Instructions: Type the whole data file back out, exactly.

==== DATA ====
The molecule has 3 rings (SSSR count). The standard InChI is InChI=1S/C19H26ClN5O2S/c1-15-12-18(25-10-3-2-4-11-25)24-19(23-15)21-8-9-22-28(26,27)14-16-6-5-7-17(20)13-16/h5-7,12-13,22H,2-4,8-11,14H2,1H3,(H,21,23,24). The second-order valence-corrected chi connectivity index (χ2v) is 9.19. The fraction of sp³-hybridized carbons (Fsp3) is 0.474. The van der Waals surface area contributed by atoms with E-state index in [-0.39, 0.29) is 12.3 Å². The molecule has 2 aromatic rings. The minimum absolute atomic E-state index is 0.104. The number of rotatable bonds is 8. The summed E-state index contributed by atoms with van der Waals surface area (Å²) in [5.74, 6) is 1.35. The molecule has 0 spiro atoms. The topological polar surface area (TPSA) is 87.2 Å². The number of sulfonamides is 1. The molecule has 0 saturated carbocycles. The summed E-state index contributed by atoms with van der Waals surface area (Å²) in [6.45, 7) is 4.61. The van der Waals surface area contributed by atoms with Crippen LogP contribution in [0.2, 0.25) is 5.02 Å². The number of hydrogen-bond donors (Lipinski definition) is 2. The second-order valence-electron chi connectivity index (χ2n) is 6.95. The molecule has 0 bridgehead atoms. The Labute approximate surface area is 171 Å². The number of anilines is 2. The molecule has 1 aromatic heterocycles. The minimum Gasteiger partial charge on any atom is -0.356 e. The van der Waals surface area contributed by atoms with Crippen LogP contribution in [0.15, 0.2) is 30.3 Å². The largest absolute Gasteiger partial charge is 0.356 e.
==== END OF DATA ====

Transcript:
The molecule has 3 rings (SSSR count). The standard InChI is InChI=1S/C19H26ClN5O2S/c1-15-12-18(25-10-3-2-4-11-25)24-19(23-15)21-8-9-22-28(26,27)14-16-6-5-7-17(20)13-16/h5-7,12-13,22H,2-4,8-11,14H2,1H3,(H,21,23,24). The second-order valence-corrected chi connectivity index (χ2v) is 9.19. The fraction of sp³-hybridized carbons (Fsp3) is 0.474. The van der Waals surface area contributed by atoms with E-state index in [-0.39, 0.29) is 12.3 Å². The molecule has 2 aromatic rings. The minimum absolute atomic E-state index is 0.104. The number of rotatable bonds is 8. The summed E-state index contributed by atoms with van der Waals surface area (Å²) in [5.74, 6) is 1.35. The molecule has 0 spiro atoms. The topological polar surface area (TPSA) is 87.2 Å². The number of sulfonamides is 1. The molecule has 0 saturated carbocycles. The summed E-state index contributed by atoms with van der Waals surface area (Å²) in [6.45, 7) is 4.61. The van der Waals surface area contributed by atoms with Crippen LogP contribution in [0.2, 0.25) is 5.02 Å². The number of hydrogen-bond donors (Lipinski definition) is 2. The second-order valence-electron chi connectivity index (χ2n) is 6.95. The molecule has 0 bridgehead atoms. The Labute approximate surface area is 171 Å². The number of anilines is 2. The molecule has 1 aromatic heterocycles. The minimum Gasteiger partial charge on any atom is -0.356 e. The van der Waals surface area contributed by atoms with Crippen LogP contribution in [0.15, 0.2) is 30.3 Å². The largest absolute Gasteiger partial charge is 0.356 e.